Pokeweed, Pokeberry, American Pokeweed, Great Pokeweed, Red Ink Plant, Pigeonberry, Inkberry, Cancer Root, American Spinach, American Nightshade, Virginia Poke, Bear’s Grape
The berries, leaves, stems, and roots of the pokeweed are all toxic to humans. Despite this fact, the early spring greens have been used, after repeated boilings (draining off the water each time) to remove toxins, in a dish called poke sallet. In past years it could even be found canned in the deep South.
The purple berry juice (poke or pokan, meaning blood / bloody) has been used as a dye / ink. While it is considered an invasive weed, it is also cultivated by some, especially for its berries, which birds and animals enjoy. This makes it a great spot to wait for those wildlife photoshoots!
Notes of Interest
Each berry contains 10 seeds protected by a hard outer layer that can keep it viable for 40 years.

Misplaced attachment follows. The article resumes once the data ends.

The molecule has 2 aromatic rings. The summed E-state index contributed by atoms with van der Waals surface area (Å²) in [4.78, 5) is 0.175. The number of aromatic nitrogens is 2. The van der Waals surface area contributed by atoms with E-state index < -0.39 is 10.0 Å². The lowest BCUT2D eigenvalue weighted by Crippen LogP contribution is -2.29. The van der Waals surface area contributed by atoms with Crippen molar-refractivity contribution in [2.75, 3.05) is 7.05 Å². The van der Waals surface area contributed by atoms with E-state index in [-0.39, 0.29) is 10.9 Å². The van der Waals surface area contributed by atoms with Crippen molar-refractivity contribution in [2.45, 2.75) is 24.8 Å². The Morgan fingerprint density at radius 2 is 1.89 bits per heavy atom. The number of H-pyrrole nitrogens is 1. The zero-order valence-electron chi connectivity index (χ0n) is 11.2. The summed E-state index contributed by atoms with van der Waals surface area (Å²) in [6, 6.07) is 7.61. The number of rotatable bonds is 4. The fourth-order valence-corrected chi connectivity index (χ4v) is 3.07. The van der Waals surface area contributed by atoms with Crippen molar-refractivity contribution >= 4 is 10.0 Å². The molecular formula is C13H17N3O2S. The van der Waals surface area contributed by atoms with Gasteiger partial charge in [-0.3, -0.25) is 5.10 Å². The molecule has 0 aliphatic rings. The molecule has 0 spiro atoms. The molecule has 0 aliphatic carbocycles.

Pokeberry even has a song: The Elvis version, Polk Salad Annie
Pokeberries and Affordable Solar Power: Science Daily
I did not realize I had a pokeberry in my yard until it reached out it’s lovely, berry fingers and painted purple designs all the way down the side of my vehicle. It has grown up surrounded by other bushes, and is now over 6-feet tall. If you get the juice on your skin, as I did while taking the photos, expect to be wearing it for a while.
*Gloves are advised if you must handle Pokeberry to prevent toxins from being absorbed through the skin.